The Disposition of Information LO29549

From: AM de Lange (
Date: 11/22/02

Replying to LO29544 --

Dear Organlearners,

Benjamin Compton <> writes:

>"As for me, i have written repeatedly that i avoid using
>definitions because it prevents the evolution of my thoughts."
>Which I find interesting, because I've held to a life-long belief
>that all each word -- with the exception of pronouns -- define
>a concept. Therefore the better one can define a word, the
>more clearly one can think.

Greetings dear Ben,

What you claim is to a large extent true of the dedicated terminology of a
science like chemistry or botany. But for a natural language like English
or German in normal use there are many words with even ten or more
different conceptual meanings. Such a word do not define a concept.

Even in chemistry it is dangerous to define a concept because people in
general think that such a definition exclude other possibilities. For
example, and acid A may be defined (in the most general sense) as an atom
with an empty orbital and a high effective nuclear charge so that it can
accept an electron pair from a base B. But that very acid atom can also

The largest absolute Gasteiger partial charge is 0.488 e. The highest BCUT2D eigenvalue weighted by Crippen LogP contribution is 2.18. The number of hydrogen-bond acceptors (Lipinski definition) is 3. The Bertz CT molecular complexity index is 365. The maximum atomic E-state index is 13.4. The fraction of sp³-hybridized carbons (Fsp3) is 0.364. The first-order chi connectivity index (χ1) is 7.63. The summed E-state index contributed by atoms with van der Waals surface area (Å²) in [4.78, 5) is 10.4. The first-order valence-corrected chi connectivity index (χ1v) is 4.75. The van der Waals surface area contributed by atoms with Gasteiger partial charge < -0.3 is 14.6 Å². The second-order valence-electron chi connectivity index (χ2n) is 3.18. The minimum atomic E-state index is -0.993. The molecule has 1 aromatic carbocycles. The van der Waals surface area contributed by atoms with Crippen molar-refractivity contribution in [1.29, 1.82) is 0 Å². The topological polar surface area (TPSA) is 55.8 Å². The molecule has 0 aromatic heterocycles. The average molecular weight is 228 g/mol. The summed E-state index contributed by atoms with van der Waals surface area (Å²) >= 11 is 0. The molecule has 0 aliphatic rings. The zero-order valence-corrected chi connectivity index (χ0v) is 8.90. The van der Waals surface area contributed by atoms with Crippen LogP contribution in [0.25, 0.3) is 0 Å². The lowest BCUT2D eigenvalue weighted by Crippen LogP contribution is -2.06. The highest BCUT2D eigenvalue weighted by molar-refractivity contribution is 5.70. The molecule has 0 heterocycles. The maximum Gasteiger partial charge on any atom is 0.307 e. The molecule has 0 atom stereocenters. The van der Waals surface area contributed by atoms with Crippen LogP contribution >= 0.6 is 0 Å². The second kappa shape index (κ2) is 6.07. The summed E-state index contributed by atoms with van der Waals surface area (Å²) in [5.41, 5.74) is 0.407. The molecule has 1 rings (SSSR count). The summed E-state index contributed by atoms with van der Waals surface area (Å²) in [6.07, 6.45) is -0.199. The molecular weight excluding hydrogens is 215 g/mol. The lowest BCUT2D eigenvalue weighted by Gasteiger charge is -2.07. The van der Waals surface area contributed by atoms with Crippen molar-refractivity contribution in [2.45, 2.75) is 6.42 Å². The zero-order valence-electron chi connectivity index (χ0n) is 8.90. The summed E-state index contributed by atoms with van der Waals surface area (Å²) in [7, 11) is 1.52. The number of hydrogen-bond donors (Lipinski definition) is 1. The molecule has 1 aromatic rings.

act as an oxidiser, depending on what B is, base or reducer!

>You seem to be saying that by avoiding definitions, your
>thoughts are more free to evolve. But if you don't use
>definitions, then how do you know what you're thinking
>at all? How do you conceptualize -- integrate abstractions
>-- without definitions?

I am glad that you have asked this question. When i write "knowledge
dwells within the mind while information exists outside it", i compare two
as elementary as possible descriptions with each other, namely "knowledge
dwells within the mind" and "information exists outside the mind".

(By the way, i used to write that "knowledge lives within the mind", but i
saw that M Polanyi prefered the word "dwell". After a lot of thinking i
decided that "dwell" allows articulating the conditions of knowledge
better than "lives".)

Each on its own may be considered technically as a rudimentary definition,
although we would then write "knowledge is that which dwells within the
mind" and "information is that which exists outside the mind". However, as
in the case for the general definition of an acid given above, there are
other things which also dwell in the mind like character and love.

But when i combine "knowledge dwells within the mind" and "information
exists outside the mind" as "knowledge dwells within the mind while
information exists outside it", it is not a definition anymore in the
strict sense of a definition since any definition refers to one and only
one concept. It is rather a description in which i try to provide to some
extend for the 7Es (seven essentialities of creativity) -- liveness,
sureness, wholeness, fruitfulness, spareness, otherness and openness. For
example, liveness is suggested by comparing "dwells" with "exists".
Wholeness is suggested by making the two descriptions one description
through a comparison.

Most important for me self (it need not to be the same for fellow
learners) is that as soon as i contemplate "knowledge dwells within the